I'm not so good with spices, wanted to know what would be good substitutes for thyme and oregano. I'm not even sure I can pick up the taste that it adds to the chili, but one of my friends was able to taste the difference right away and tell me when I used or not used thyme and oregano. My Russian taste is more used to bay leaf, mustard, dill, parsley and etc.


2 pounds ground beef
½ pound of ground chicken
½ pound of ground pork
3 tablespoons vegetable oil
2 cups beef broth
½ cup of 2% milk
1 15 oz can red pinto beans (drain)
1 15 oz can black beans (drain)
3 fresh tomatoes (cut to small chunks)
1 15 oz can tomato sauce
1 6 oz can tomato paste
1 tablespoon cider vinegar
2 large onions, diced finely
1 large green bell pepper, diced finely
6 cloves garlic, minced
1 tablespoon sugar
1 tablespoons cumin, ground
1 teaspoon dried thyme
1 teaspoon dried oregano
1 teaspoon black pepper, ground
4 Habanero peppers, seeded diced finely
4 chipotle peppers, seeded diced finely
  • Can you tell us a bit more details? Like what spices you usually put in and why you don't add thyme or oregano and why you want substitutes.
    – Mien
    Nov 22, 2013 at 13:21
  • just trying to find alternatives to cumin, thyme and oregano, want to create different flavor. Nov 22, 2013 at 13:26
  • The only absolute in chili is chili. After that, it is a matter of personal preference, but most people would consider cumin indispensable.
    – SAJ14SAJ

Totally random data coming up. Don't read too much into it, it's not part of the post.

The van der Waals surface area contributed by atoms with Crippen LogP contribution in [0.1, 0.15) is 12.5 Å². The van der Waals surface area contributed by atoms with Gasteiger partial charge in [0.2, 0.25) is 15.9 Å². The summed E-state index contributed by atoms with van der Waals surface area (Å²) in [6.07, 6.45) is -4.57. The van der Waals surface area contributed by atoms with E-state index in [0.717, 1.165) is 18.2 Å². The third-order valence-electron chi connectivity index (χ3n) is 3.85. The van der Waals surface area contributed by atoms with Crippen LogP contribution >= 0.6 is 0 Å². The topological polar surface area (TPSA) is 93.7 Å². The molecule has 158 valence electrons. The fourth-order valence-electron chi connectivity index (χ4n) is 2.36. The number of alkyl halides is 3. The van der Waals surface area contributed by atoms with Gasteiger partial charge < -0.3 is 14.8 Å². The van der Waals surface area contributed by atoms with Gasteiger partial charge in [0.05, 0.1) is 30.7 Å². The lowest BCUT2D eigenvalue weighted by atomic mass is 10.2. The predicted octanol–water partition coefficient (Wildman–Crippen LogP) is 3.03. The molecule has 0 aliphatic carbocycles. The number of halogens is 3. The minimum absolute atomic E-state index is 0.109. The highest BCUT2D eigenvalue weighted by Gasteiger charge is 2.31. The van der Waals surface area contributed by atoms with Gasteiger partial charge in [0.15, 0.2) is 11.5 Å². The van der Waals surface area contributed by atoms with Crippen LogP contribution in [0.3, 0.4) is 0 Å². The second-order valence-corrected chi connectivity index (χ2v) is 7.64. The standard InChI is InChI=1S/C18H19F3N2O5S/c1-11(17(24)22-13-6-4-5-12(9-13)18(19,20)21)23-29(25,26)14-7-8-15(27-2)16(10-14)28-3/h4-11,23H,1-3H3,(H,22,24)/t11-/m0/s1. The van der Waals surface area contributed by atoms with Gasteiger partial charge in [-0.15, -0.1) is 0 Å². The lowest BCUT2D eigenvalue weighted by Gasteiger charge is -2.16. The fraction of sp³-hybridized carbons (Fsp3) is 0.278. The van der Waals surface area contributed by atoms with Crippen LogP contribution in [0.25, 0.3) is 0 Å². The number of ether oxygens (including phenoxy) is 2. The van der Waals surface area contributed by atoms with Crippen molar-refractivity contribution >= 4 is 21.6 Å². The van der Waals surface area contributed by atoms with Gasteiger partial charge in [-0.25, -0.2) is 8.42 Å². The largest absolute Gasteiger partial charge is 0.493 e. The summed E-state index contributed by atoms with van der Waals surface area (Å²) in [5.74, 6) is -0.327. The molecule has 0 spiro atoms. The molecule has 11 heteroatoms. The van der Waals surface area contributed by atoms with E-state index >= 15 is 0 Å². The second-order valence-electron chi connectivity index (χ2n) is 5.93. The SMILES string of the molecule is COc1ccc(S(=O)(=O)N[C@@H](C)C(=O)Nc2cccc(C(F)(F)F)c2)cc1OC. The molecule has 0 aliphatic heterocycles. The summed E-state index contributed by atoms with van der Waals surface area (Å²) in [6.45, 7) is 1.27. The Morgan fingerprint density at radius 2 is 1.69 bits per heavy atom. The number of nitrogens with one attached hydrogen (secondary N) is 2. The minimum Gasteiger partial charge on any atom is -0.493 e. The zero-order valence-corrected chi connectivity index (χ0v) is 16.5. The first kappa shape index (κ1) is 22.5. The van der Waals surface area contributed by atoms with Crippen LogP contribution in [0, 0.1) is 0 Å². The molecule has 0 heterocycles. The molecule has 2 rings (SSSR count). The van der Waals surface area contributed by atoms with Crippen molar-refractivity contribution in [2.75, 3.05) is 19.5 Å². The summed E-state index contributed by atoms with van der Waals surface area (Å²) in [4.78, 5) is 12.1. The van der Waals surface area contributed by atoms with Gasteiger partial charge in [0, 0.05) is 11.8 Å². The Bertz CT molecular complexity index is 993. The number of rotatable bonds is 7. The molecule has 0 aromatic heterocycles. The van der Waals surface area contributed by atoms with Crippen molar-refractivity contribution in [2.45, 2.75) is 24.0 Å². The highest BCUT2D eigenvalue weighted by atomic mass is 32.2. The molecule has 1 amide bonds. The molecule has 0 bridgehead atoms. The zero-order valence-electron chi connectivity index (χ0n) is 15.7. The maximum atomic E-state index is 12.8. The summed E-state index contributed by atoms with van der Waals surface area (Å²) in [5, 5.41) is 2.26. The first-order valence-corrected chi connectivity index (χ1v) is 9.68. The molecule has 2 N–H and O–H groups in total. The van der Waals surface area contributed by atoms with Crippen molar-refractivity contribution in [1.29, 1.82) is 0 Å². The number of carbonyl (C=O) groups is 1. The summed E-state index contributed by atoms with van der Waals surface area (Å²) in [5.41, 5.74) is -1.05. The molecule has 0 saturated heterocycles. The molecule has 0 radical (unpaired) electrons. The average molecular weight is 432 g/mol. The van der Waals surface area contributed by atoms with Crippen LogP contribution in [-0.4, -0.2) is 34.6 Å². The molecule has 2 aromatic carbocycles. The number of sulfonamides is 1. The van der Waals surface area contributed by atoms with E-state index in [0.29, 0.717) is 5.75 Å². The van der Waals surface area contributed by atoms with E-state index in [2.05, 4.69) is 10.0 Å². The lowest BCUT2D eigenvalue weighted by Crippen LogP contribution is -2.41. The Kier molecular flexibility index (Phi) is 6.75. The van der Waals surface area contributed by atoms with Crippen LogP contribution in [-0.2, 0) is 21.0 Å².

Nov 22, 2013 at 13:27
  • 1
    That milk is a really, really odd ingredient for any chili. I would definitely leave it out.
    – SAJ14SAJ
    Nov 22, 2013 at 13:31
  • 1
    Sorry, I have to close this. We don't do questions of the type "what flavors go with X", because the answer always boils down to "whatever tastes good to you".
    – rumtscho
    Nov 22, 2013 at 15:01

1 Answer 1


There is tremendous variation in how chilis are flavored; if you have three chili cooks in the room, you probably will have six different opinions.

The most traditional flavor base is built on chili and cumin, plus (depending on region and variant), tomatoes, onions and/or garlic.

After that, you get into preference. Some cooks don't add any herbs at all. Others add complex blends of spices (even chocolate) rivaling some of the mole sauces of Mexico.

I think the most compatible herbs for chili include include Mexican oregano (which is a different herb than oregano), so if you can get it, it is the best choice, oregano (as you have already mentioned), and thyme. I do like to put a bay leaf or three in my chili although that may not be traditional.

Still, if you don't have them available or cannot use them for some reason, leaving them out is a fine option.

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